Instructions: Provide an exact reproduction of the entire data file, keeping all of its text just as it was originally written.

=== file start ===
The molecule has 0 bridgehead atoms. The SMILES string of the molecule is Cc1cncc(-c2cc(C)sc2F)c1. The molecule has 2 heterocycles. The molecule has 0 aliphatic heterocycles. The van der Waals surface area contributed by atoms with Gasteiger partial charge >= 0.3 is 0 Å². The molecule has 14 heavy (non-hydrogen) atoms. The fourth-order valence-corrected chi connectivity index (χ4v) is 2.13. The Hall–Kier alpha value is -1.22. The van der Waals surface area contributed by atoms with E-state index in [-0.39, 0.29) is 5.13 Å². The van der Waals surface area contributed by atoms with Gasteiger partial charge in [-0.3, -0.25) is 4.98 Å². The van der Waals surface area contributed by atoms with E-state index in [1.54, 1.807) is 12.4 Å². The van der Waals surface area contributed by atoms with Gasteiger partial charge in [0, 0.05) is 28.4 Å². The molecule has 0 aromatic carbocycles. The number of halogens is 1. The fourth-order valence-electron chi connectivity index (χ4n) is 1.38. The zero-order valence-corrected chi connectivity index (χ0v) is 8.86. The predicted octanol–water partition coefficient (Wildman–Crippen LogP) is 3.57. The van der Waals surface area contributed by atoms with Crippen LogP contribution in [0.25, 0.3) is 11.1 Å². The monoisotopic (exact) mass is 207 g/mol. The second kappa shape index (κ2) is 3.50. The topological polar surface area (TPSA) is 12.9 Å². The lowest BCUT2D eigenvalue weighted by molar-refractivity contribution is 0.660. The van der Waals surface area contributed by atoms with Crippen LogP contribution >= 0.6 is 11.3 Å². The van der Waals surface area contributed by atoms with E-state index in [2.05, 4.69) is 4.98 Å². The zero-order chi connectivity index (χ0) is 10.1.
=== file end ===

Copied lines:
The molecule has 0 bridgehead atoms. The SMILES string of the molecule is Cc1cncc(-c2cc(C)sc2F)c1. The molecule has 2 heterocycles. The molecule has 0 aliphatic heterocycles. The van der Waals surface area contributed by atoms with Gasteiger partial charge >= 0.3 is 0 Å². The molecule has 14 heavy (non-hydrogen) atoms. The fourth-order valence-corrected chi connectivity index (χ4v) is 2.13. The Hall–Kier alpha value is -1.22. The van der Waals surface area contributed by atoms with E-state index in [-0.39, 0.29) is 5.13 Å². The van der Waals surface area contributed by atoms with Gasteiger partial charge in [-0.3, -0.25) is 4.98 Å². The van der Waals surface area contributed by atoms with E-state index in [1.54, 1.807) is 12.4 Å². The van der Waals surface area contributed by atoms with Gasteiger partial charge in [0, 0.05) is 28.4 Å². The molecule has 0 aromatic carbocycles. The number of halogens is 1. The fourth-order valence-electron chi connectivity index (χ4n) is 1.38. The zero-order valence-corrected chi connectivity index (χ0v) is 8.86. The predicted octanol–water partition coefficient (Wildman–Crippen LogP) is 3.57. The van der Waals surface area contributed by atoms with Crippen LogP contribution in [0.25, 0.3) is 11.1 Å². The monoisotopic (exact) mass is 207 g/mol. The second kappa shape index (κ2) is 3.50. The topological polar surface area (TPSA) is 12.9 Å². The lowest BCUT2D eigenvalue weighted by molar-refractivity contribution is 0.660. The van der Waals surface area contributed by atoms with Crippen LogP contribution >= 0.6 is 11.3 Å². The van der Waals surface area contributed by atoms with E-state index in [2.05, 4.69) is 4.98 Å². The zero-order chi connectivity index (χ0) is 10.1.